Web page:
Interview With Alison Crockett
On Becoming A Woman
Title: On Becoming a Woman
Label: Sol Image Records
Among the varieties of funk, soul and jazz, Alison Crockett's alto makes a personal triumph of musical creativity. In a genre that commercially beats the same sounds to death, Crockett has a freshness reserved for the best. Her voice has the class and richness of imported chocolate coffee with lactose-free cream. She occupies a space influenced by the blue but cool Sade, the ethereal Meshell Ndegeocello and Jill Scott's spiritual poetics.
Music fans who dig beyond the big charting names know Crockett as a versatile musician in the soul/jazz/dance vein. Pundits of the so-called neo-soul movement try to claim her, but there is so much more to soul music drawing from the past than natural hair, bohemian fashion and a certain kind of revered obscurity. Besides, Crockett's music is quite modern and most of her most obvious inspirations are from her peers. However, her musical ancestors of the jazz, funk, and R&B kind do come through, but there is nothing nostalgic about her style.
Collaborations with Us3, Blue Six and King Britt introduced her to different audiences as a whispering breeze, warm as amber coals.
On each project her voice stood out as a mature wind instrument capable of conveying complex emotion. Those chops, developed over the years from her training at Temple University, The Manhattan School of Music and live performing, needed to make a statement about Crockett the solo artist.
The Washington D.C. native relocated to Brooklyn, New York, set about the business of her own music after touring with Us3. Her first commercial results came in the form of the Azure EP, recorded under the Dive Blue name in 2001. The four-song project was lead in popularity by the single "Alive," which international DJs quickly absorbed into their playlists. Yearning to release all of the sounds she heard inside herself, Crockett went to work crafting a full-length project helmed at the production by her brother, Teddy Crockett.
In approximately 60 minutes, On Becoming A Woman reveals an inner place inhabited by different stages of love, self-acceptance, spiritual recognition and pure soulful affirmations. The music conveys emotion like most great music: a combination of sounds familiar enough to bring the listener on the ride comfortably, yet moving somewhere else not new but individual. Alison Crockett's muses come out at you, but they don't suffocate the unique voice she has carved for herself among a number of projects, performances, practices and everything else it takes to make an artist tick breathe and create.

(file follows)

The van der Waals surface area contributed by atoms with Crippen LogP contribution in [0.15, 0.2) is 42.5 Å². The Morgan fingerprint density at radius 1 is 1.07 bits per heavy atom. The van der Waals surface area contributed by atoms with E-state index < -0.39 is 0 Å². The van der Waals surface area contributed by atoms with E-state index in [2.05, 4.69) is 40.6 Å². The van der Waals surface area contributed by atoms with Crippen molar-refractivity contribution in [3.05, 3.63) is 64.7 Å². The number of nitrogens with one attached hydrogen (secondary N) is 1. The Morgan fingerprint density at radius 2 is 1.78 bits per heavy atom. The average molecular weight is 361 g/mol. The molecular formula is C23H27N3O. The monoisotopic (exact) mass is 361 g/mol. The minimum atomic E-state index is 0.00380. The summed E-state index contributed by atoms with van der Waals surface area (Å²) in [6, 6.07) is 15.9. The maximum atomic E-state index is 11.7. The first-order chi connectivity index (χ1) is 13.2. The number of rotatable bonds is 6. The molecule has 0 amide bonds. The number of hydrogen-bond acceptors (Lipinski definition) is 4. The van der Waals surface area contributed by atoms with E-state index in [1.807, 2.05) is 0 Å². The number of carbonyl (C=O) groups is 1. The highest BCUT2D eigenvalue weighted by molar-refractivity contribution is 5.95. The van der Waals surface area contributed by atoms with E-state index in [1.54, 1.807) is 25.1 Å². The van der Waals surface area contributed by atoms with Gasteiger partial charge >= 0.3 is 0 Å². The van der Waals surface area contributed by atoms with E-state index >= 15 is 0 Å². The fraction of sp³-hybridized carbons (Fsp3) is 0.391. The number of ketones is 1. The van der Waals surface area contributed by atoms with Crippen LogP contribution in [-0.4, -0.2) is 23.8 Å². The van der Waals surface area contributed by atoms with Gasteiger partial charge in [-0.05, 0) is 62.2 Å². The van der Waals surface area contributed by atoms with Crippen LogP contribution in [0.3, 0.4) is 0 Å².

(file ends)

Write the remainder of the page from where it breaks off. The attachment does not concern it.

Cover songs usually annoy fans of the original, but there is excitement in the swank way Crockett reinvents Janet Jackson's lighthearted dance classic into a seasoned slice of jazzy R&B. She slows it down and sings flush notes accompanied by continuous chimes playing the lead melody.
Ms. Crockett's strongest mastering of making the nuances of different sounds serve her expression are evident in "Alive." A Roy Ayers-type groove moves underneath Crockett's singing, as subtle P-Funk keyboard blasts walk in deliberately. The conga makes it festive like Earth Wind and Fire's primetime. There are flakes of two-step beat influences in the music, yet the articulation of the time being on the one is why she could be mistaken for a funk-edged Sade or a jazzier Meshell Ndegeocello. You could imagine Crockett in the studio with Timbaland or Roy Hargrove.
"Nappy" also brings up her soul sister equals in a terse song applauding the natural coils in her hair. The drum programming and guitar snarls seem to emulate the textures of the curls in her hair by the way they conflict with each other in a flow of rhythm. Her lyrics can't help but remind you of Meshell's "Dreadlock" as she scats in a style not unlike her peer Jill Scott. Indeed, through all the memories of other bands, womanhood in song comes across as absolute Alison Crockett. The best part of her first album is its building of expectation for the next one.
When the album reaches it's end mark, you are left thinking, “Just who is this artist?” Thankfully, Crockett opened-up and took the time to explain the places On Becoming A Woman came from and where she is with her newest work.
[Tamara Harris] How would you describe your sound and where does it come from?
Alison Crockett I don't know how to describe my sound. People have told me I sound like a downhome Sade. I've told people that I'm a cross between Jill Scott and Meshell Ndegeocello. It's just my music. It comes out of what I listened to as a child and as an adult: jazz, pop, R&B, classical ... and the artists I listened to.
[Tamara Harris] Why did you call your album On Becoming A Woman? How does the music reflect that title?